Singapore: Google launched a service on Thursday it hopes will push millions of people in the developing world to access the Internet - and Google's ads - via basic mobile phones.
Google is launching the service, called Free Zone, first in the Philippines via local carrier Globe Telecom. The service allows phones with an Internet connection but limited functionality to access basic Google products like search, email and its social networking service Google+ for free.
Users could access websites that show up in Google's search results for free, but any website outside those results would prompt an invitation to subscribe to the mobile operator's data plan.
It hopes to push millions of people in the developing world to access the Internet via basic mobile phones.
"It's aimed at the next billion users of the Internet, many of whom will be in emerging markets and encounter the Internet first on a mobile phone, without ever owning a PC," AbdelKarim Mardini, product manager for Google, told Reuters.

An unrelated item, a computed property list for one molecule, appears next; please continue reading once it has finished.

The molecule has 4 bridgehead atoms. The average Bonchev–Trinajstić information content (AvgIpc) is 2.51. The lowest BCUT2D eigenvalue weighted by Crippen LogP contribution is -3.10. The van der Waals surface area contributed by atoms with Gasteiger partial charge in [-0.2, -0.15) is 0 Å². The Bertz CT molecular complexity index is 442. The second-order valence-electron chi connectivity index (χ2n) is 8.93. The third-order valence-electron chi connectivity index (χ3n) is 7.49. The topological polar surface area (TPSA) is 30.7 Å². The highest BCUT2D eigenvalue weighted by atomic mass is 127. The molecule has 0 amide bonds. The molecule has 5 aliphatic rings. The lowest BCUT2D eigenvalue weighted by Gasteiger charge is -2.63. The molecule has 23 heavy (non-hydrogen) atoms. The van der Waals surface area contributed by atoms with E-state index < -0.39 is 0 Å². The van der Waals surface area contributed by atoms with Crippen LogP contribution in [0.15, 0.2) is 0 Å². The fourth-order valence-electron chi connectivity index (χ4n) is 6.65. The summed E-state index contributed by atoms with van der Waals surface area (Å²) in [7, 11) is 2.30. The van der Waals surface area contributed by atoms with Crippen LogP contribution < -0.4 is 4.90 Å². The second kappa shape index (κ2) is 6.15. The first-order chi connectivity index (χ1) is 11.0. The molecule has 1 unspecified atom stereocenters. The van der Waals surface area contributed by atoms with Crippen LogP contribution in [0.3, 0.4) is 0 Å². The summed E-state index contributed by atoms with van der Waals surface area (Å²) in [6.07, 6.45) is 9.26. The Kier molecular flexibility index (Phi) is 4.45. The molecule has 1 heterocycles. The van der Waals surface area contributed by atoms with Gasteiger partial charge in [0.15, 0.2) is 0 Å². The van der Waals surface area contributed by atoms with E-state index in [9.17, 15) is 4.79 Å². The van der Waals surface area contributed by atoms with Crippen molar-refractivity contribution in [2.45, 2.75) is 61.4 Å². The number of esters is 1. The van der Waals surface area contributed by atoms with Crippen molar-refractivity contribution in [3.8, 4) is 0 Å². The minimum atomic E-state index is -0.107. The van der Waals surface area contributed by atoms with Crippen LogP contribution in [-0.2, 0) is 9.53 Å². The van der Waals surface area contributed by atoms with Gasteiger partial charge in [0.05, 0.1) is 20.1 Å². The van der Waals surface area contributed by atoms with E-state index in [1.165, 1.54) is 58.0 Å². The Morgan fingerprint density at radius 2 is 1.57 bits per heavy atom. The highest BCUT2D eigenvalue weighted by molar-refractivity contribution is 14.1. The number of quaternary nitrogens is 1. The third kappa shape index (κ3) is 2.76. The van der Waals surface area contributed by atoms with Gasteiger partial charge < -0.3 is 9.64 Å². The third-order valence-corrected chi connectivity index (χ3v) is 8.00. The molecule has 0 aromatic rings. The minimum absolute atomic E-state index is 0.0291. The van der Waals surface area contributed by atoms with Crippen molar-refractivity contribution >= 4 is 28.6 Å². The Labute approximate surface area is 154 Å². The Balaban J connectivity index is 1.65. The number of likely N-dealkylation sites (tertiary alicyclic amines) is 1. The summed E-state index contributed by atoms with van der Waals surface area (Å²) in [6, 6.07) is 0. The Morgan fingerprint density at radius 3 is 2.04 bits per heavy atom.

Google and Globe hope that by offering a free layer of services they will entice users of so-called feature phones to move beyond just making phone calls and sending SMS messages to sign up for Internet services. Such services are more lucrative for carriers. Google makes most of its money through ads on web pages. It says it plans to roll out the service in other countries soon.
While developing countries like the Philippines have been enthusiastic early adopters of cellphones, there are still millions who either use phones too basic to be used for Internet services, or who are reluctant to shell out for more expensive services.
Phones running Google's Android operating system now account for three quarters of all smartphones shipped, according to consultancy IDC. But that still leaves a lot of phones. The GfK Group, a research company which measures consumer habits, reported in September that while smartphone sales are growing rapidly in Southeast Asia, the more basic feature phones still outnumber their more expensive counterparts.
The Philippines, for example, saw a three-fold growth of smartphones in the 12 months up to September, but despite boosting their share, such devices still accounted for only 24 per cent of all mobile phones.
Globe and Google are not the only players in the Philippines to target non-smartphone users by offering them a cheaper way to access Internet services.
Since launching a pared down Internet service last year, for example, Globe rival Smart Communications said the half million users who signed up spent 150 percent more on average per month than its other subscribers.